But having children doesn’t mean you have to move; in fact, there are ways around it – just keep reading!

A job in a different city may also necessitate moving. If you know that you will switch jobs soon, don’t invest money into a remodel.

If you think about your needs carefully, you'll be one step closer to deciding whether to sell or renovate.

If you borrow money, make sure you come up with a plan to pay it back.

Both remodeling and moving can get expensive, and you may choose to take out loans to fund either process.

Noone likes paying off loans for the rest of their life, so be sure to come up with an affordable payment plan that works for you.

Craft a timeline.

Nothing is worse than starting a project and never seeing an end to it. There are several moving parts to a home renovation and just as many during the moving process.

The best way to keep track of everything is to create a timeline. This way, you can keep everything moving forward.

Your timeline may change over time. In fact, it will. That’s why it’s important to...

Give Yourself Some Wiggle Room

You’ve just started mapping out the plans for your move or home remodel. Down the line, you’ll probably look back at this timeline and think, ‘Wow, that didn’t go as planned.”

But don’t worry! It’s normal for obstacles to come up; you just have to be mentally prepared to accept some delays.

Beware of “Over-Improvement”

If you’re planning a remodel, beware of ‘over-improvement.’ If you remodel your home to be the nicest one on the block, chances are it won’t sell.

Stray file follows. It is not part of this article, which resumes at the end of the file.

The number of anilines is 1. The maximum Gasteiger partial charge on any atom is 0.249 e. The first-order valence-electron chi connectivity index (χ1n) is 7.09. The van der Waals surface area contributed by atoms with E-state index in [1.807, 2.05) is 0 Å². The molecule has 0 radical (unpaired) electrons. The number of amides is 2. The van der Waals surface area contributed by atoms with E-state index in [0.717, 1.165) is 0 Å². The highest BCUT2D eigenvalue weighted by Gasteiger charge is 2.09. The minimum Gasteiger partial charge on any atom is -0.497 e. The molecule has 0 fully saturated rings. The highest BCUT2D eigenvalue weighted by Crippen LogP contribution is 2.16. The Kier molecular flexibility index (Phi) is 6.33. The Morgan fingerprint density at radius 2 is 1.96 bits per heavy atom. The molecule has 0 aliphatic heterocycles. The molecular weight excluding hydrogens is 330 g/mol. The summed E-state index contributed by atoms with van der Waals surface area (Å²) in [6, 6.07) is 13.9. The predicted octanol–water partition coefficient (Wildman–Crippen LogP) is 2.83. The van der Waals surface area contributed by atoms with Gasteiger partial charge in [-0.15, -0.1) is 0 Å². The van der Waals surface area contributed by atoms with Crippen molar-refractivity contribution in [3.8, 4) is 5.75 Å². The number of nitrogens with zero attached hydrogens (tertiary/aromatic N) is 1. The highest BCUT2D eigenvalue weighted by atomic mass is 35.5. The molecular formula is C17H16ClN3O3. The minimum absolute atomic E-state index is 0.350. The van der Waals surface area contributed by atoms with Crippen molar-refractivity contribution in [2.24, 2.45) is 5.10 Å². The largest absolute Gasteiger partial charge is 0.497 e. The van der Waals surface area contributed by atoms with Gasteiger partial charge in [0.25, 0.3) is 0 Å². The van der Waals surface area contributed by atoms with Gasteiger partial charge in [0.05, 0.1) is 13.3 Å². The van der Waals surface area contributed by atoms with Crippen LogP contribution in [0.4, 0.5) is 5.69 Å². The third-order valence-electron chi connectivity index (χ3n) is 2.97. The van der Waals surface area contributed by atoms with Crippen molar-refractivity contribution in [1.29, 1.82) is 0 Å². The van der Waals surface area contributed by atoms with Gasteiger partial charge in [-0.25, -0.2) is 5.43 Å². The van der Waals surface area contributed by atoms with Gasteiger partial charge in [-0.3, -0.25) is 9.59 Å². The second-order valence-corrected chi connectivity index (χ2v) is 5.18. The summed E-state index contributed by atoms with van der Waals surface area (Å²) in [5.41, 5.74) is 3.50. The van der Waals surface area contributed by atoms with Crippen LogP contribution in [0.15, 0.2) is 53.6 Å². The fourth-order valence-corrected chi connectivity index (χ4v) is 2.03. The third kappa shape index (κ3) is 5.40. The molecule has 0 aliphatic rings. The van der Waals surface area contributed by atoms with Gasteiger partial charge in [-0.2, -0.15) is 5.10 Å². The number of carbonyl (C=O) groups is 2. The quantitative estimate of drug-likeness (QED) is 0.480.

People in your area won’t have enough money to pay for a home that expensive. Not to mention that you don’t want to become a target for robbery.

Do you just need more space?

And now for the final tip. Let’s say you want to move to accommodate a new or growing family.

It turns out that you can get around this by remodeling your house – maybe you demolish some walls to make some extra room for a second or third crib – or transform that home office into a toddler’s heaven. The goal here is to maximize your square footage without moving.

More space doesn’t have to be an excuse to move – and you can save a lot of time by just being strategic with your remodel. If you need some extra help, ask your friends and family what they’ve done or consult interior designers and other professionals for advice.

That’s it for our guide on how to decide if you should move or improve.

Just remember, you can never do enough planning.

The more you plan, the more control it’ll feel like you have over the whole remodeling or moving process, and the more confidence you’ll have going forward!

Time for you to get started. Feel free to print this out as you renovate or move. Good luck!